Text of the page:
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Thread: Hint about water soluble stabilizers

  1. #1
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    I was watching Fons and Porter the other day and they were discussing water soluble stabilizers. After you have soaked your item in the water to dissolve away the stabilizer do NOT pour the water down your drains, toilet, etc. It actually refconstitutes itself and will plug up your plumbing. Toss it outside I guess and ruin the planet! :lol: :lol:

    I'm sure most of you know this anyway but I was surprised!

  2. #2
    Super Member virtualbernie's Avatar
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    I didn't know it. Thanks for the tip!

  3. #3
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    How cow! Didn't know this, is their a warning on them? Which one did you use and was their a warning. Sould let them know!Thanks for information

  4. #4
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    I was thinking about buying some. NOW, I think I can sew without it.
    Thank you

  5. #5
    Power Poster BellaBoo's Avatar
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    If you flush toilet paper you don't have to worry about flushing the water from soluble stabilizers. ;-)

  6. #6
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    It was the guest on the Fons and Porter show that told about this story. She found out the hard way. Apparently it gummed up her plumbing and cost her a fortune to get it fixed.

    Another hint was to put a bunch of little pieces of the stabilizer that you had cut off from your project and were too small to use anywhere else into this water. Stir until it is cloudy. Put in fridge (it molds if you don't). Then you can use a paint brush and paint this liquid stabilizer onto the back of your fabric and let dry.

    I don't use this stuff so don't know any more than I'm telling now. I just thought it was kind of interesting.

  7. #7
    Super Member DebraK's Avatar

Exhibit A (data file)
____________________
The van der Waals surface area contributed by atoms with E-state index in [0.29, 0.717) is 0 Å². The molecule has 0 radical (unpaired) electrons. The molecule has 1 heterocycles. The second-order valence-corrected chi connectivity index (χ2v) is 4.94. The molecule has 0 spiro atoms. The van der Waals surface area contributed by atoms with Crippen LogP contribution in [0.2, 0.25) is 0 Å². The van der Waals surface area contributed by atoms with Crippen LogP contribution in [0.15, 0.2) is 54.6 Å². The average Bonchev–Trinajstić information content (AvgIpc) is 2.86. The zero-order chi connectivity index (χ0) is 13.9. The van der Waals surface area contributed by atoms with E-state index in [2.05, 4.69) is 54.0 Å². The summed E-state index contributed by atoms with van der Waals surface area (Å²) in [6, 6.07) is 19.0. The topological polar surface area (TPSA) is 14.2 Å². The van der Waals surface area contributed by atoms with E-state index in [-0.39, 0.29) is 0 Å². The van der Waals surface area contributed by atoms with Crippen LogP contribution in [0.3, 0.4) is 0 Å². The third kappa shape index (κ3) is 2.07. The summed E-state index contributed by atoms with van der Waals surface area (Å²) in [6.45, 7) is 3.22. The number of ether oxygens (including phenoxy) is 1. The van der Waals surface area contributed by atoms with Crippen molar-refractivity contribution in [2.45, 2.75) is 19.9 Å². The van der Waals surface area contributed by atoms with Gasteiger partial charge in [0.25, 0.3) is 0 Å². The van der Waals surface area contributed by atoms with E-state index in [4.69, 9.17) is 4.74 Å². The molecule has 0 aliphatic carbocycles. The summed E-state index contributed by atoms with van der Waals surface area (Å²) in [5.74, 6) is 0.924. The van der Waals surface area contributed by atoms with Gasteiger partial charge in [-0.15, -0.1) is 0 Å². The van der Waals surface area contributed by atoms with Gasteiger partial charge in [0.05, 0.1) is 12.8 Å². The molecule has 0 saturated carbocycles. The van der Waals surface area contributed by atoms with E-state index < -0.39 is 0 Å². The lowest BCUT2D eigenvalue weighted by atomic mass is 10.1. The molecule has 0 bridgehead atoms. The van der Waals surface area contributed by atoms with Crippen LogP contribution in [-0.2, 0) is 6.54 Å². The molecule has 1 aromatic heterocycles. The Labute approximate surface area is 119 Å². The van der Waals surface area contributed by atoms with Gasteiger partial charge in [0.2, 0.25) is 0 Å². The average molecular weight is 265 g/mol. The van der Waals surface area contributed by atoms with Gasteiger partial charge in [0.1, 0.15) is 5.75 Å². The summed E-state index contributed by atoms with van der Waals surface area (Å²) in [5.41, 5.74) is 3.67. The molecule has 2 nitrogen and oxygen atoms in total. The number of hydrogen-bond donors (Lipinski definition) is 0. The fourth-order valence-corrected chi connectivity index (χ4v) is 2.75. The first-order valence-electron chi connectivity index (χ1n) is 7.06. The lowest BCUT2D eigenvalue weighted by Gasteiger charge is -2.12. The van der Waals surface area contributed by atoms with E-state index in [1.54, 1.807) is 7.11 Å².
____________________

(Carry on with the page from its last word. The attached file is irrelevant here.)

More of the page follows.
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    Quote Originally Posted by mzsooz
    I was watching Fons and Porter the other day and they were discussing water soluble stabilizers. After you have soaked your item in the water to dissolve away the stabilizer do NOT pour the water down your drains, toilet, etc. It actually refconstitutes itself and will plug up your plumbing. Toss it outside I guess and ruin the planet! :lol: :lol:

    I'm sure most of you know this anyway but I was surprised!
    I think about this kind of stuff a lot. I try not to use things where I have to throw something away. I do not like spray baste for this reason. I avoid chemicals as much as possible. Fusing has been my biggest grapple. It is so darn easy.

    the culture of quilting has changed so much, but hopefully the essence is the same.

  8. #8
    Super Member pojo's Avatar
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    You learn something new every day in your life.
    I'm glad you posted this I was going to buy some.
    Thanks.

  9. #9
    Super Member no1jan's Avatar
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    Thanks in advance. I just bought some water soluble stabilizer to use on a project TODAY! Talk about timing!

  10. #10
    mlaceruby's Avatar
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    To remove the WSS I always used a scrap of fabric and a steam iron.
    place the fabric over the item and them use lots of steam.
    the WSS will dissolve and adhere to the scrap.
    Or use a towel then just throw in the wash.
    the washer uses enough water that the concentration is diluted no fear of hurting the pipes!
    used this for years for machine embroidery and lace

  11. #11
    Power Poster amma's Avatar
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    Quote Originally Posted by mzsooz
    It was the guest on the Fons and Porter show that told about this story. She found out the hard way. Apparently it gummed up her plumbing and cost her a fortune to get it fixed.